It has been a bumper time recently for Emil von Sauer.
Marston brought out his complete commercial discs on three CDs and Arbiter
has released this truly remarkable disc of his 1940 live performances.
Sauer (1862-1942) was a pupil of Nicholas Rubinstein – brother of Anton
– and Sauer never ceased singing his praises as a pedagogue par excellence.
Sauer subsequently joined the Liszt circle, taking part in the 1884
classes and began his career the following year with a Berlin debut.
That career lasted for not far short of sixty years and listening to
these frankly astounding performances one can hear very little diminution
in digital flexibility, much less accuracy, his technique remaining
in well nigh unimpaired condition.
The Austrian (RAVAG) radio recital of 1940 was recorded
and stored before being carried away as war booty by the Russians in
1945. Most of the pieces are new to Sauer’s discography. As for the
Schumann Concerto, this was the last work Sauer performed, two years
later with Knappertsbusch conducting the Vienna Philharmonic. Here he
has the riveting support of Mengelberg. Taking this first and even knowing
of Sauer’s reputation for technical fluency and expressive nuance –
also a sense of space and depth in his performances of the Liszt concertos,
which are quite leisurely – I was still astonished by the performance
of the 78 year old as he and Mengelberg launch one of the most magical
and winning performances of the Schumann I’ve ever heard. Note writer
Allan Evans characterises it as "relaxed and dramatic" and
that is a well-chosen and apposite phrase, emphasising that the former
need not be dissociated from the latter. Sauer’s judicious weight and
chordal timing in the Allegro affettuoso is notable, Mengelberg’s astounding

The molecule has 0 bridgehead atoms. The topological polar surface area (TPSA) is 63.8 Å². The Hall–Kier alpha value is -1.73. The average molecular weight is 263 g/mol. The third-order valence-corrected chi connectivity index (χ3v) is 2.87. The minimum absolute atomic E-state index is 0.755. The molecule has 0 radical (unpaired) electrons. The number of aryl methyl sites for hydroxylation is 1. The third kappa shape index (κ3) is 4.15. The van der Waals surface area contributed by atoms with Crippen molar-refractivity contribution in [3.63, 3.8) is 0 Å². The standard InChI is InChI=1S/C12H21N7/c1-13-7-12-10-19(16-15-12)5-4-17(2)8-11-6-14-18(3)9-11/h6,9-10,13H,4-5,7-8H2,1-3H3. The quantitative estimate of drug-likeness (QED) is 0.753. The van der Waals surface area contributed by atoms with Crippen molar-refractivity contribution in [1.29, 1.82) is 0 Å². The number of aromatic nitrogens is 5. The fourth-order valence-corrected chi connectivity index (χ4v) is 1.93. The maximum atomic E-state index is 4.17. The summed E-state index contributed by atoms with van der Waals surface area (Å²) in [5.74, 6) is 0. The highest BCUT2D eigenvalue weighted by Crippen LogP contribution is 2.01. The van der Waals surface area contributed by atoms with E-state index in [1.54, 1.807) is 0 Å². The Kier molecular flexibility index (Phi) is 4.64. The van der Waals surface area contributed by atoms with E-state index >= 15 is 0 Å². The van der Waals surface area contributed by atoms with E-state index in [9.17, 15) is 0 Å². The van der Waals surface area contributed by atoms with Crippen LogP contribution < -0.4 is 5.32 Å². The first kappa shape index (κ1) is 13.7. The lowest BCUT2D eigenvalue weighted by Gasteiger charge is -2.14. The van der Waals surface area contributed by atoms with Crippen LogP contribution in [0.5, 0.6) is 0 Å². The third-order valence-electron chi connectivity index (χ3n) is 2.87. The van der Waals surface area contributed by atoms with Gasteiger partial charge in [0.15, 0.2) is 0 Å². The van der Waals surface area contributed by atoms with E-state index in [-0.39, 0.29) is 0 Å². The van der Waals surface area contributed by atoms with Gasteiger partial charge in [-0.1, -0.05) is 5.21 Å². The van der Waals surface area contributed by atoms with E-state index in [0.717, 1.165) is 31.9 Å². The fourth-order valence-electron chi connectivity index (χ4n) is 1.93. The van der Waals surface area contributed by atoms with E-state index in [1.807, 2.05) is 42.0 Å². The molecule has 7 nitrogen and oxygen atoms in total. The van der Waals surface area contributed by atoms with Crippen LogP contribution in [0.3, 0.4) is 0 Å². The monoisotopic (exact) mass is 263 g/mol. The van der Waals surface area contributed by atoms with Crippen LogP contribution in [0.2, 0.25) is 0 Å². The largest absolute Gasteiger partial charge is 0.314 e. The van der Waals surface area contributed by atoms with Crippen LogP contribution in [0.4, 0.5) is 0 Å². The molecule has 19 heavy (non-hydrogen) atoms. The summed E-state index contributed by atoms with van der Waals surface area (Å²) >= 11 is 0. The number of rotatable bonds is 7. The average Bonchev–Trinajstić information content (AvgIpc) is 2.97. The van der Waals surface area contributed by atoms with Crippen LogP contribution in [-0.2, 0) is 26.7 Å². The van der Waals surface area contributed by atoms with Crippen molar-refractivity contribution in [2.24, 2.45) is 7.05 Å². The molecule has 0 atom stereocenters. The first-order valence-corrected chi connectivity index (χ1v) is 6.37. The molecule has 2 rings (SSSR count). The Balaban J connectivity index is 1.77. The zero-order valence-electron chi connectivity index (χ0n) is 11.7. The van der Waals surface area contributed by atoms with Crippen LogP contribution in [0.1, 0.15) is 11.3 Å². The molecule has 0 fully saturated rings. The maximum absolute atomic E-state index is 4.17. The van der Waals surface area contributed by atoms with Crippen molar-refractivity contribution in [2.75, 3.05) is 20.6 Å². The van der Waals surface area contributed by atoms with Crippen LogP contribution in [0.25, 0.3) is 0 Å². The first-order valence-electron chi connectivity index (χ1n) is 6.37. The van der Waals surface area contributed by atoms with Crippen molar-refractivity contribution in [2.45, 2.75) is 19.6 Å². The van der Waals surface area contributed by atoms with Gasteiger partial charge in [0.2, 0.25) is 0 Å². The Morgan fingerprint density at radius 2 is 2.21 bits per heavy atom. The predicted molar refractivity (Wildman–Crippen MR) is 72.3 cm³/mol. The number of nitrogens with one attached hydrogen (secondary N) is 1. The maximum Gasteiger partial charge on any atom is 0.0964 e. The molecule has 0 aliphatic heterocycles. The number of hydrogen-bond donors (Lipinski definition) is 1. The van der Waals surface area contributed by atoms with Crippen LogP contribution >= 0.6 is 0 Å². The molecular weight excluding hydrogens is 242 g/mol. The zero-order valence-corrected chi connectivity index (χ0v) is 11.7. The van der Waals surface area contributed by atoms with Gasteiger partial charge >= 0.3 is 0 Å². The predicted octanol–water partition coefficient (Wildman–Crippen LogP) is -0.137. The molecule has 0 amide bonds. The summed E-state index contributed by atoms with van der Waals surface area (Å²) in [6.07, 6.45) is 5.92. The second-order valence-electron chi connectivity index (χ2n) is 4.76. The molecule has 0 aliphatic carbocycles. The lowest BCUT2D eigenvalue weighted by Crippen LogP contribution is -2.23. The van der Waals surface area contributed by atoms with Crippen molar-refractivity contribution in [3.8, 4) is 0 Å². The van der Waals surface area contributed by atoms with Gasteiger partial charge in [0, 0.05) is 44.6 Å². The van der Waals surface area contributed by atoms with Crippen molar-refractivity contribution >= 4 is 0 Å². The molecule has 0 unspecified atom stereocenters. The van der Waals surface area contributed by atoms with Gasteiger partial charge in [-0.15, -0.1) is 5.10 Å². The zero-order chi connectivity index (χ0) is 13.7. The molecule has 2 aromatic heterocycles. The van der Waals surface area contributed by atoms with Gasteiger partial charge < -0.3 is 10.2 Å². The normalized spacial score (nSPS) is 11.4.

orchestral accelerando jet propelled, exuding remarkable animation and
rhythm. Sauer is glorious in his colour as are the wind principals at
c3.20 as the pianist slows at the climax. He is tremendously graceful
in the intermezzo – Mengelberg bringing out the affectionate string
and oboe’s moulded phrases and in the finale there is a buoyancy, an
airborne lightness and freedom that is frequently intoxicating. The
occasional idiosyncrasies may not be to all tastes but I found them
utterly delicious and impossible to resist.
The Austrian recital approximates pretty accurately
to a Sauer concert recital. Thus his Schubert Impromptu is played in
the Liszt edition in G major (not G flat) and is a master class in voicings,
vibrant and liquid – with the added chordal and harmonic transpositions
prominent. His Chopin Bolero is winning and delightful, the Nocturne
limpidity itself with delightful little hesitations. In the C minor
Etude there is marvellous insight and control, full of lucidity and
sonorous clarity, a myriad of perceptible voicings. The Schumann Traumeswirren
is filigree, with quick and unimpeded finger work from Sauer as he conveys
the humour and winsome frivolity with maximum wit. He was a champion
of Sgambati whose Piano Concerto he’d performed in Rome under the composer’s
direction. The Minuetto vecchio is full of charm and generous lyricism,
rolled chords imparting an antique air and wit, Sauer showing just how
morceaux such as this can be given breathtakingly characterised life
without either specious ostentation or undue glamour. His own Sonata
is a little nine-minute compound of Schumann and Sgambati. The Spieluhr
second movement is a capricious one with filigree treble games and "musical
box" sonorities and the finale a glittering showpiece full of finger
clarity and finesse – and sheer charm.
As you can tell I was entirely captivated by this disc.
The sound is quite unproblematic and the descriptive and biographical
notes splendid. But then the whole thing is splendid and those interested
in piano performance practice would be ill advised to pass this by.
Sauer was self-evidently one of the giants, a true poet, and these live
performances attest to the lyricism and beauty that mark out one of